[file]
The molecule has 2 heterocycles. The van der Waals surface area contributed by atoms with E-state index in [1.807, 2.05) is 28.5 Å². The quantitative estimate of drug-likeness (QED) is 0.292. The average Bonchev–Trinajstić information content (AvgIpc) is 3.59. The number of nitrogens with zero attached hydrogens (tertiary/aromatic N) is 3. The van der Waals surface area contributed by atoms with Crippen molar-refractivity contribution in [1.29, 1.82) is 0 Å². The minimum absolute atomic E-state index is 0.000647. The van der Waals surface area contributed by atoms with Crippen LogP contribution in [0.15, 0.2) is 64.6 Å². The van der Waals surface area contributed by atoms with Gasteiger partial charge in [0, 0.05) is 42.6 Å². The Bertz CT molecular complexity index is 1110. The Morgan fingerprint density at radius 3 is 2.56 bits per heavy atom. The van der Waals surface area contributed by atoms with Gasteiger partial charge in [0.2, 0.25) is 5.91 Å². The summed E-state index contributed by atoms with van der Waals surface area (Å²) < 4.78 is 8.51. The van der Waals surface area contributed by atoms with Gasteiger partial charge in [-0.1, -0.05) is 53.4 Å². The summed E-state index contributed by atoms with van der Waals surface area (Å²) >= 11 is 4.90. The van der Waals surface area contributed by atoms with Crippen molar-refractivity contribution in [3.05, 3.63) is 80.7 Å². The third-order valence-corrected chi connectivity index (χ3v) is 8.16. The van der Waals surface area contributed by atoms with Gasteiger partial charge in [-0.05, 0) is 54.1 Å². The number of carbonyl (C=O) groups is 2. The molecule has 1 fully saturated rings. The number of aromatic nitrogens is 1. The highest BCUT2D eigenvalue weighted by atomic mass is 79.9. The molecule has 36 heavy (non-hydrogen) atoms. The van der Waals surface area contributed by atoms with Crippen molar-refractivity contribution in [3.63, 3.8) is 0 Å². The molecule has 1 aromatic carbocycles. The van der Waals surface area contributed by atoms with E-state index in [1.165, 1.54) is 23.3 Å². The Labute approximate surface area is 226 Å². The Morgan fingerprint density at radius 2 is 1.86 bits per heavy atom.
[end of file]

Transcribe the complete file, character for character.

The molecule has 2 heterocycles. The van der Waals surface area contributed by atoms with E-state index in [1.807, 2.05) is 28.5 Å². The quantitative estimate of drug-likeness (QED) is 0.292. The average Bonchev–Trinajstić information content (AvgIpc) is 3.59. The number of nitrogens with zero attached hydrogens (tertiary/aromatic N) is 3. The van der Waals surface area contributed by atoms with Crippen molar-refractivity contribution in [1.29, 1.82) is 0 Å². The minimum absolute atomic E-state index is 0.000647. The van der Waals surface area contributed by atoms with Crippen LogP contribution in [0.15, 0.2) is 64.6 Å². The van der Waals surface area contributed by atoms with Gasteiger partial charge in [0, 0.05) is 42.6 Å². The Bertz CT molecular complexity index is 1110. The Morgan fingerprint density at radius 3 is 2.56 bits per heavy atom. The van der Waals surface area contributed by atoms with Gasteiger partial charge in [0.2, 0.25) is 5.91 Å². The summed E-state index contributed by atoms with van der Waals surface area (Å²) < 4.78 is 8.51. The van der Waals surface area contributed by atoms with Gasteiger partial charge in [-0.1, -0.05) is 53.4 Å². The summed E-state index contributed by atoms with van der Waals surface area (Å²) >= 11 is 4.90. The van der Waals surface area contributed by atoms with Crippen molar-refractivity contribution in [3.05, 3.63) is 80.7 Å². The third-order valence-corrected chi connectivity index (χ3v) is 8.16. The van der Waals surface area contributed by atoms with Gasteiger partial charge in [-0.05, 0) is 54.1 Å². The number of carbonyl (C=O) groups is 2. The molecule has 1 fully saturated rings. The number of aromatic nitrogens is 1. The highest BCUT2D eigenvalue weighted by atomic mass is 79.9. The molecule has 36 heavy (non-hydrogen) atoms. The van der Waals surface area contributed by atoms with Crippen molar-refractivity contribution in [3.63, 3.8) is 0 Å². The molecule has 1 aromatic carbocycles. The van der Waals surface area contributed by atoms with E-state index in [1.165, 1.54) is 23.3 Å². The Labute approximate surface area is 226 Å². The Morgan fingerprint density at radius 2 is 1.86 bits per heavy atom.